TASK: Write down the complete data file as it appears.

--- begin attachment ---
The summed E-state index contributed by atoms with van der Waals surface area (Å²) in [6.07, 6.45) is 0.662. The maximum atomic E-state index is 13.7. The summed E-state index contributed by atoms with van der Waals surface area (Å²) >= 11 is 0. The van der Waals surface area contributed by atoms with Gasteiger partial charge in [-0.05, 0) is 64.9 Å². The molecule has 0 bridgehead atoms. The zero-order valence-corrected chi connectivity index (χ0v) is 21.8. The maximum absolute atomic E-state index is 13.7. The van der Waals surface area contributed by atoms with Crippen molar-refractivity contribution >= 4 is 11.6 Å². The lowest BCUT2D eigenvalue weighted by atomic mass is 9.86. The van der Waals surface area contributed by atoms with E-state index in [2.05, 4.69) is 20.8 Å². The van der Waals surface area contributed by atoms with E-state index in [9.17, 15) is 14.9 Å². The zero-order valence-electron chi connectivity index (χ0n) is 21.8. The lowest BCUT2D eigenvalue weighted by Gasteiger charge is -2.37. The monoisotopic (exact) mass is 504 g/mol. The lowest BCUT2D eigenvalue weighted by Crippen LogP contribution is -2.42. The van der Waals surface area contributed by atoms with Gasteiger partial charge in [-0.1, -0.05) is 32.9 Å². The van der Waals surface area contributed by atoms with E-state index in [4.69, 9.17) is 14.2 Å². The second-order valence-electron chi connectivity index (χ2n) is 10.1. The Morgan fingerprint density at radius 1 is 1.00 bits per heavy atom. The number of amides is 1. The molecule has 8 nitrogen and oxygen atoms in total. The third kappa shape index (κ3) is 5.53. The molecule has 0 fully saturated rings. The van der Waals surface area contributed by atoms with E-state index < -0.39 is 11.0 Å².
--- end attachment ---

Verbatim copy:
The summed E-state index contributed by atoms with van der Waals surface area (Å²) in [6.07, 6.45) is 0.662. The maximum atomic E-state index is 13.7. The summed E-state index contributed by atoms with van der Waals surface area (Å²) >= 11 is 0. The van der Waals surface area contributed by atoms with Gasteiger partial charge in [-0.05, 0) is 64.9 Å². The molecule has 0 bridgehead atoms. The zero-order valence-corrected chi connectivity index (χ0v) is 21.8. The maximum absolute atomic E-state index is 13.7. The van der Waals surface area contributed by atoms with Crippen molar-refractivity contribution >= 4 is 11.6 Å². The lowest BCUT2D eigenvalue weighted by atomic mass is 9.86. The van der Waals surface area contributed by atoms with E-state index in [2.05, 4.69) is 20.8 Å². The van der Waals surface area contributed by atoms with E-state index in [9.17, 15) is 14.9 Å². The zero-order valence-electron chi connectivity index (χ0n) is 21.8. The lowest BCUT2D eigenvalue weighted by Gasteiger charge is -2.37. The monoisotopic (exact) mass is 504 g/mol. The lowest BCUT2D eigenvalue weighted by Crippen LogP contribution is -2.42. The van der Waals surface area contributed by atoms with Gasteiger partial charge in [-0.1, -0.05) is 32.9 Å². The van der Waals surface area contributed by atoms with E-state index in [4.69, 9.17) is 14.2 Å². The second-order valence-electron chi connectivity index (χ2n) is 10.1. The Morgan fingerprint density at radius 1 is 1.00 bits per heavy atom. The number of amides is 1. The molecule has 8 nitrogen and oxygen atoms in total. The third kappa shape index (κ3) is 5.53. The molecule has 0 fully saturated rings. The van der Waals surface area contributed by atoms with E-state index < -0.39 is 11.0 Å².